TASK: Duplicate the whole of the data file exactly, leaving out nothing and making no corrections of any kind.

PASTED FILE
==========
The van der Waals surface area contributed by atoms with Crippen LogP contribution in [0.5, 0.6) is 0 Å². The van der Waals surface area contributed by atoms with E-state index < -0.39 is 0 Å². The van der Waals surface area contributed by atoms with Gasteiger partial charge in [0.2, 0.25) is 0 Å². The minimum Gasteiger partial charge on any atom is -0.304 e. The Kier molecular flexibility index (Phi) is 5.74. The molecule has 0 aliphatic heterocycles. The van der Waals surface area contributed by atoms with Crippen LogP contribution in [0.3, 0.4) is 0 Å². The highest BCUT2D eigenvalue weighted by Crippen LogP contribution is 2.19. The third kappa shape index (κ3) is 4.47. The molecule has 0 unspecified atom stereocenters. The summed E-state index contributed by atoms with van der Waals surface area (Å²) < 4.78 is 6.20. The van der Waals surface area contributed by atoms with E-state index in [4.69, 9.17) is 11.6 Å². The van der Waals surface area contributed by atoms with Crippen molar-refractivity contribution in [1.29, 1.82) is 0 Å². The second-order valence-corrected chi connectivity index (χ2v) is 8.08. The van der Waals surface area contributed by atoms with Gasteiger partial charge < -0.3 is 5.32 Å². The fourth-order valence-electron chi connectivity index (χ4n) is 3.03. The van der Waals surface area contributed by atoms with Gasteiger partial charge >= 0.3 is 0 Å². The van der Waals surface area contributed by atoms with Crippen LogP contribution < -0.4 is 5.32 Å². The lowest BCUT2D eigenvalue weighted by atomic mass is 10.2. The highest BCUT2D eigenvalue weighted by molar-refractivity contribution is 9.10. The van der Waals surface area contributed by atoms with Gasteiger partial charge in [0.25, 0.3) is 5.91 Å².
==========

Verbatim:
The van der Waals surface area contributed by atoms with Crippen LogP contribution in [0.5, 0.6) is 0 Å². The van der Waals surface area contributed by atoms with E-state index < -0.39 is 0 Å². The van der Waals surface area contributed by atoms with Gasteiger partial charge in [0.2, 0.25) is 0 Å². The minimum Gasteiger partial charge on any atom is -0.304 e. The Kier molecular flexibility index (Phi) is 5.74. The molecule has 0 aliphatic heterocycles. The van der Waals surface area contributed by atoms with Crippen LogP contribution in [0.3, 0.4) is 0 Å². The highest BCUT2D eigenvalue weighted by Crippen LogP contribution is 2.19. The third kappa shape index (κ3) is 4.47. The molecule has 0 unspecified atom stereocenters. The summed E-state index contributed by atoms with van der Waals surface area (Å²) < 4.78 is 6.20. The van der Waals surface area contributed by atoms with E-state index in [4.69, 9.17) is 11.6 Å². The van der Waals surface area contributed by atoms with Crippen molar-refractivity contribution in [1.29, 1.82) is 0 Å². The second-order valence-corrected chi connectivity index (χ2v) is 8.08. The van der Waals surface area contributed by atoms with Gasteiger partial charge < -0.3 is 5.32 Å². The fourth-order valence-electron chi connectivity index (χ4n) is 3.03. The van der Waals surface area contributed by atoms with Gasteiger partial charge >= 0.3 is 0 Å². The van der Waals surface area contributed by atoms with Crippen LogP contribution < -0.4 is 5.32 Å². The lowest BCUT2D eigenvalue weighted by atomic mass is 10.2. The highest BCUT2D eigenvalue weighted by molar-refractivity contribution is 9.10. The van der Waals surface area contributed by atoms with Gasteiger partial charge in [0.25, 0.3) is 5.91 Å².